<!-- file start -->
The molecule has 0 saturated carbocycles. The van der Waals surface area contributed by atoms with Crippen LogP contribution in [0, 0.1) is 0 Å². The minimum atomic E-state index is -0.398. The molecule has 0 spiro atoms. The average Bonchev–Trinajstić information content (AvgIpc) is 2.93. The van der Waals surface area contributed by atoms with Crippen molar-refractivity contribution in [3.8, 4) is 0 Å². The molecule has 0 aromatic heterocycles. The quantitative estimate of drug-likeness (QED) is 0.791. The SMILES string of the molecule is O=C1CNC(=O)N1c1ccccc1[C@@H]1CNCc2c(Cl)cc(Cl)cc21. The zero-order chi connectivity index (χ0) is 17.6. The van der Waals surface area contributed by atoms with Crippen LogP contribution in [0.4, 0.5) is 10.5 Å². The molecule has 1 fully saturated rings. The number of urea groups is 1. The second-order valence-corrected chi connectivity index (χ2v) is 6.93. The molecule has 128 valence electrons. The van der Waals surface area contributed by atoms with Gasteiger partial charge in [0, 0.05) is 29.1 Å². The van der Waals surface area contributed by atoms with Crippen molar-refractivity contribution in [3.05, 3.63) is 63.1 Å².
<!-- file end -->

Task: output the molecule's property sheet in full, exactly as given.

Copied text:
The molecule has 0 saturated carbocycles. The van der Waals surface area contributed by atoms with Crippen LogP contribution in [0, 0.1) is 0 Å². The minimum atomic E-state index is -0.398. The molecule has 0 spiro atoms. The average Bonchev–Trinajstić information content (AvgIpc) is 2.93. The van der Waals surface area contributed by atoms with Crippen molar-refractivity contribution in [3.8, 4) is 0 Å². The molecule has 0 aromatic heterocycles. The quantitative estimate of drug-likeness (QED) is 0.791. The SMILES string of the molecule is O=C1CNC(=O)N1c1ccccc1[C@@H]1CNCc2c(Cl)cc(Cl)cc21. The zero-order chi connectivity index (χ0) is 17.6. The van der Waals surface area contributed by atoms with Crippen LogP contribution in [0.4, 0.5) is 10.5 Å². The molecule has 1 fully saturated rings. The number of urea groups is 1. The second-order valence-corrected chi connectivity index (χ2v) is 6.93. The molecule has 128 valence electrons. The van der Waals surface area contributed by atoms with Gasteiger partial charge in [0, 0.05) is 29.1 Å². The van der Waals surface area contributed by atoms with Crippen molar-refractivity contribution in [3.05, 3.63) is 63.1 Å².